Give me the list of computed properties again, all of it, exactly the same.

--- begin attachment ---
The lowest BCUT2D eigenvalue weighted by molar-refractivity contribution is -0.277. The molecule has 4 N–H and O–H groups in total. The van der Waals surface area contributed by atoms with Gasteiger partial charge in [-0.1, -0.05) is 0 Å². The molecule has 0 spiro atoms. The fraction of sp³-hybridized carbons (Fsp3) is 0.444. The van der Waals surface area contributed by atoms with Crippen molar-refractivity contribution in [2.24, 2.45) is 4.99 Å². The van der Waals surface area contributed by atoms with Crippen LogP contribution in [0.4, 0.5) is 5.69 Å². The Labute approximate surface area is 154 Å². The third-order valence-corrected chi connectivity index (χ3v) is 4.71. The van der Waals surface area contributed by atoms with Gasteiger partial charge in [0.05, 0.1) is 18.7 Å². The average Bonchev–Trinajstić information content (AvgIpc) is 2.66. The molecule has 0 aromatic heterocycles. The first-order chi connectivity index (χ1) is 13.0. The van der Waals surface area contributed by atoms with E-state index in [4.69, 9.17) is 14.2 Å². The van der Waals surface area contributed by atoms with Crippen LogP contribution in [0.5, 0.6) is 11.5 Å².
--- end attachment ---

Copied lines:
The lowest BCUT2D eigenvalue weighted by molar-refractivity contribution is -0.277. The molecule has 4 N–H and O–H groups in total. The van der Waals surface area contributed by atoms with Gasteiger partial charge in [-0.1, -0.05) is 0 Å². The molecule has 0 spiro atoms. The fraction of sp³-hybridized carbons (Fsp3) is 0.444. The van der Waals surface area contributed by atoms with Crippen molar-refractivity contribution in [2.24, 2.45) is 4.99 Å². The van der Waals surface area contributed by atoms with Crippen LogP contribution in [0.4, 0.5) is 5.69 Å². The Labute approximate surface area is 154 Å². The third-order valence-corrected chi connectivity index (χ3v) is 4.71. The van der Waals surface area contributed by atoms with Gasteiger partial charge in [0.05, 0.1) is 18.7 Å². The average Bonchev–Trinajstić information content (AvgIpc) is 2.66. The molecule has 0 aromatic heterocycles. The first-order chi connectivity index (χ1) is 13.0. The van der Waals surface area contributed by atoms with E-state index in [4.69, 9.17) is 14.2 Å². The van der Waals surface area contributed by atoms with Crippen LogP contribution in [0.5, 0.6) is 11.5 Å².